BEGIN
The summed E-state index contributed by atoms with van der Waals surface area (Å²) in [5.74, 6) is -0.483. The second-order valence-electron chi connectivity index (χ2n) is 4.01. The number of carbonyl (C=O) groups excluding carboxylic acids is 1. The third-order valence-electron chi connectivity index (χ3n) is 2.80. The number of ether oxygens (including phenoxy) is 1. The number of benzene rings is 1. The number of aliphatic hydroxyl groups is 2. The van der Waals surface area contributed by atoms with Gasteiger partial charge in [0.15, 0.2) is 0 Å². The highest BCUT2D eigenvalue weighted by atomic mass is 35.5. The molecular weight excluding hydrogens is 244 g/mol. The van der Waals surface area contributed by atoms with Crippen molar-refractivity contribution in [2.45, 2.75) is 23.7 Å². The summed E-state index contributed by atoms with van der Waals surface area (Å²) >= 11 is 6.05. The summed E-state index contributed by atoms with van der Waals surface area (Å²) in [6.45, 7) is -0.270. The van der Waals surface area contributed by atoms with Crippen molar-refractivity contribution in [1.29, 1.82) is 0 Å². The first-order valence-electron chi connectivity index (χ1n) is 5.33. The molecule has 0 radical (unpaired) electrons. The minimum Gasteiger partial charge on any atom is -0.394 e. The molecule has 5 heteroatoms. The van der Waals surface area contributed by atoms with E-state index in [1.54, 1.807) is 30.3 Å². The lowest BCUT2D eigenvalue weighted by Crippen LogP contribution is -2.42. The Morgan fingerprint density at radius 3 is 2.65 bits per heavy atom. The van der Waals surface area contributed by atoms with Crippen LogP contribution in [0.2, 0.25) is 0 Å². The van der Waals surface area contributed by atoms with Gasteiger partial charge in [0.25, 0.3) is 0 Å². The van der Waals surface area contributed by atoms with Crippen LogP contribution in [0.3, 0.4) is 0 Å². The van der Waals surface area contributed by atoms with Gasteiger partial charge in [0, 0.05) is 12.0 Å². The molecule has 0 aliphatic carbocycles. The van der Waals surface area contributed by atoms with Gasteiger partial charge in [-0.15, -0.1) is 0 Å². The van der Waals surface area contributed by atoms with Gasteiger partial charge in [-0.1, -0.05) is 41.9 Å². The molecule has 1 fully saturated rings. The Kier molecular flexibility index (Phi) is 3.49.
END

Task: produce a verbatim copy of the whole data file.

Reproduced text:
The summed E-state index contributed by atoms with van der Waals surface area (Å²) in [5.74, 6) is -0.483. The second-order valence-electron chi connectivity index (χ2n) is 4.01. The number of carbonyl (C=O) groups excluding carboxylic acids is 1. The third-order valence-electron chi connectivity index (χ3n) is 2.80. The number of ether oxygens (including phenoxy) is 1. The number of benzene rings is 1. The number of aliphatic hydroxyl groups is 2. The van der Waals surface area contributed by atoms with Gasteiger partial charge in [0.15, 0.2) is 0 Å². The highest BCUT2D eigenvalue weighted by atomic mass is 35.5. The molecular weight excluding hydrogens is 244 g/mol. The van der Waals surface area contributed by atoms with Crippen molar-refractivity contribution in [2.45, 2.75) is 23.7 Å². The summed E-state index contributed by atoms with van der Waals surface area (Å²) >= 11 is 6.05. The summed E-state index contributed by atoms with van der Waals surface area (Å²) in [6.45, 7) is -0.270. The van der Waals surface area contributed by atoms with Crippen molar-refractivity contribution in [1.29, 1.82) is 0 Å². The first-order valence-electron chi connectivity index (χ1n) is 5.33. The molecule has 0 radical (unpaired) electrons. The minimum Gasteiger partial charge on any atom is -0.394 e. The molecule has 5 heteroatoms. The van der Waals surface area contributed by atoms with E-state index in [1.54, 1.807) is 30.3 Å². The lowest BCUT2D eigenvalue weighted by Crippen LogP contribution is -2.42. The Morgan fingerprint density at radius 3 is 2.65 bits per heavy atom. The van der Waals surface area contributed by atoms with Crippen LogP contribution in [0.2, 0.25) is 0 Å². The van der Waals surface area contributed by atoms with Gasteiger partial charge in [0.25, 0.3) is 0 Å². The van der Waals surface area contributed by atoms with Crippen LogP contribution in [0.3, 0.4) is 0 Å². The van der Waals surface area contributed by atoms with Gasteiger partial charge in [0, 0.05) is 12.0 Å². The molecule has 0 aliphatic carbocycles. The van der Waals surface area contributed by atoms with Gasteiger partial charge in [-0.15, -0.1) is 0 Å². The van der Waals surface area contributed by atoms with Gasteiger partial charge in [-0.1, -0.05) is 41.9 Å². The molecule has 1 fully saturated rings. The Kier molecular flexibility index (Phi) is 3.49.